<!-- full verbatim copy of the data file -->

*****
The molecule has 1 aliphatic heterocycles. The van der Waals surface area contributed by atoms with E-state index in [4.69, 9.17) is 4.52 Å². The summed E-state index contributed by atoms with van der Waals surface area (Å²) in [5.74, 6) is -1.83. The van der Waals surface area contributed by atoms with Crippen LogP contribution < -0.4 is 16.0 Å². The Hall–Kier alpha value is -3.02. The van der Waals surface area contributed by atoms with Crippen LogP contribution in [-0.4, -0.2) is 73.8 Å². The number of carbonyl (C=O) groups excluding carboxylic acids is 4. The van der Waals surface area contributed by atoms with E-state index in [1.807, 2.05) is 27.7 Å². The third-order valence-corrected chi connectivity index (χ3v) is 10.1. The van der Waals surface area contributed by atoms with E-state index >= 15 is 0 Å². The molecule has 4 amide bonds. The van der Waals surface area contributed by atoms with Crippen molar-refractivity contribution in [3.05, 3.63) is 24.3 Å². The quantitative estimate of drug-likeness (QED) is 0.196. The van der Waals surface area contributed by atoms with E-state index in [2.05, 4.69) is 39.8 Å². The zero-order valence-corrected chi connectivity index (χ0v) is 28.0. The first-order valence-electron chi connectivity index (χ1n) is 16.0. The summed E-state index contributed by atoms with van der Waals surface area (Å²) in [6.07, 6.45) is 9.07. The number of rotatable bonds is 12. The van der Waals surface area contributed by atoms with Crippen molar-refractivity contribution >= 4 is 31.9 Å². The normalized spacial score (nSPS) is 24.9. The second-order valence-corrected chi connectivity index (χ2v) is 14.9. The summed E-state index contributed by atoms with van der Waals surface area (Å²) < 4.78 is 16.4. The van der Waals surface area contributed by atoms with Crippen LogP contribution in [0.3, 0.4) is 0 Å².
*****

The molecule has 1 aliphatic heterocycles. The van der Waals surface area contributed by atoms with E-state index in [4.69, 9.17) is 4.52 Å². The summed E-state index contributed by atoms with van der Waals surface area (Å²) in [5.74, 6) is -1.83. The van der Waals surface area contributed by atoms with Crippen LogP contribution < -0.4 is 16.0 Å². The Hall–Kier alpha value is -3.02. The van der Waals surface area contributed by atoms with Crippen LogP contribution in [-0.4, -0.2) is 73.8 Å². The number of carbonyl (C=O) groups excluding carboxylic acids is 4. The van der Waals surface area contributed by atoms with E-state index in [1.807, 2.05) is 27.7 Å². The third-order valence-corrected chi connectivity index (χ3v) is 10.1. The van der Waals surface area contributed by atoms with E-state index >= 15 is 0 Å². The molecule has 4 amide bonds. The van der Waals surface area contributed by atoms with Crippen molar-refractivity contribution in [3.05, 3.63) is 24.3 Å². The quantitative estimate of drug-likeness (QED) is 0.196. The van der Waals surface area contributed by atoms with E-state index in [2.05, 4.69) is 39.8 Å². The zero-order valence-corrected chi connectivity index (χ0v) is 28.0. The first-order valence-electron chi connectivity index (χ1n) is 16.0. The summed E-state index contributed by atoms with van der Waals surface area (Å²) in [6.07, 6.45) is 9.07. The number of rotatable bonds is 12. The van der Waals surface area contributed by atoms with Crippen molar-refractivity contribution >= 4 is 31.9 Å². The normalized spacial score (nSPS) is 24.9. The second-order valence-corrected chi connectivity index (χ2v) is 14.9. The summed E-state index contributed by atoms with van der Waals surface area (Å²) < 4.78 is 16.4. The van der Waals surface area contributed by atoms with Crippen LogP contribution in [0.3, 0.4) is 0 Å².